I have focused so much of my energies on homeschooling my own children in recent years that I have missed having direct interaction with students and the fulfillment that comes from cultivating those relationships. VIPKid has helped me rediscover this joy. 

I don’t invest my time and energy into something just because it’s a job. I do it because it’s my passion. I must admit though, working from home in the comfort of my favorite pair of leggings is pretty hard to beat. 

Personal notes from my students

Building relationships

To build a rapport with my students, I generally spend the first few minutes of the class intentionally getting to know my students. This is especially important with students I have not taught before. I ask probing questions to learn about their interests. 

As I leave feedback for parents, I ask for input about how I can customize  lessons to better suit their child. I am a more effective if I am able to make the lessons more personal. I believe strongly that this personal touch and extra care for the families with whom I interact has helped me to develop a close friendship with several of the parents of my students.

Through conversations we have shared over time, either through the VIPKid platform or through WeChat,  we have discussed not only their child’s education, but we have also shared insights about our unique cultures, traditions, and beliefs.

My own children have been learning Mandarin Chinese since they were in preschool and as a family, we traveled to China in 2013.  I am familiar with the culture yet the relationships I have developed with my VIPKid families has enriched my life exponentially.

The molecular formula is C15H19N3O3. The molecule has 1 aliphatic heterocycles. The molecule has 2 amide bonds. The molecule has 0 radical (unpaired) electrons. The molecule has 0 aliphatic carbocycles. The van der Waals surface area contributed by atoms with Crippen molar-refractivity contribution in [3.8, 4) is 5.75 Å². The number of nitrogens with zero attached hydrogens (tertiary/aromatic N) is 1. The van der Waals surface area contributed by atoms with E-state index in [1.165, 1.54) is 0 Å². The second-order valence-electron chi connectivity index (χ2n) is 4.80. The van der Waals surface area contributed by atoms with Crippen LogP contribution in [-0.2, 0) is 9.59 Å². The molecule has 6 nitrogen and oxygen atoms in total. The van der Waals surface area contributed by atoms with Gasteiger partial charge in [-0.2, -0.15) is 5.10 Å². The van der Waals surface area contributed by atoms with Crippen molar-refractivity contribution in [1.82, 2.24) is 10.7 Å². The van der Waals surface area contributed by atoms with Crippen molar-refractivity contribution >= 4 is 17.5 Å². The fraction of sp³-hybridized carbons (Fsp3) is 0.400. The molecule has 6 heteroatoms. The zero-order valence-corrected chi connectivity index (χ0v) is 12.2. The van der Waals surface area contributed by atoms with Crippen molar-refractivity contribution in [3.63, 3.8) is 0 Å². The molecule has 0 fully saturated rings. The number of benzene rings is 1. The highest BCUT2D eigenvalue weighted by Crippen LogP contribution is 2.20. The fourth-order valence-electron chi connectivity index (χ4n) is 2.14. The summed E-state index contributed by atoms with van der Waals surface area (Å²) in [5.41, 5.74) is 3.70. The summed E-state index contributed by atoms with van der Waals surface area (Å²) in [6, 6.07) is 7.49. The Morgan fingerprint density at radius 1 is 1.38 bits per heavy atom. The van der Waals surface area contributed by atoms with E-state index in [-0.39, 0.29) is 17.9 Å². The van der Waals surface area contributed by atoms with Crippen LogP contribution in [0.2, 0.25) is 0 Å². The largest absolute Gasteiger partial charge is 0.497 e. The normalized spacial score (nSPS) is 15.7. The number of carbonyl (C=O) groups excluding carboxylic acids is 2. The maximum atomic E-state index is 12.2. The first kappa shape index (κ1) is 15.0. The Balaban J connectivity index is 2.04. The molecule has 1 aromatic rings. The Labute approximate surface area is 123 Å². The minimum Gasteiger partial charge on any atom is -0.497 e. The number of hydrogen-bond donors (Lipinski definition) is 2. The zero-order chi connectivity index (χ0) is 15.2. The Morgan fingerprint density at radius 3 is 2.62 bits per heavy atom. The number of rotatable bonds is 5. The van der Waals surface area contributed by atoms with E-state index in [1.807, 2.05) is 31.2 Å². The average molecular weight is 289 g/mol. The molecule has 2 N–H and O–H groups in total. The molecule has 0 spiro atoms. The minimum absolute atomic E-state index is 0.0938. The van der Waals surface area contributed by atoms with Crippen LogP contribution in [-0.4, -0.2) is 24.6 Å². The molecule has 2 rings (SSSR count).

Are you seeking employment?

If you have a bachelor’s degree (no matter the content area) and experience working with children, I strongly encourage you to consider VIPKid. The hiring process has been simplified and there are a wealth of resources to help you get started.

I would love to help coach you along the way. My personal referral code is EVA000007 – reach out to me with any questions.

Using Teaching Textbooks for SAT Prep

My daughter plans to take the SAT exam this summer. However, she feels that she is rusty and needs to brush up on her math skills. We thereby wanted to an SAT prep course to freshen her memory on concepts taught in algebra and pre-calculus.

As most of my readers know, my kids are dual enrolled at the local community college. I thereby spend more time in the role of chauffeur than as teacher. In fact, I do very little direct instruction with either of them anymore.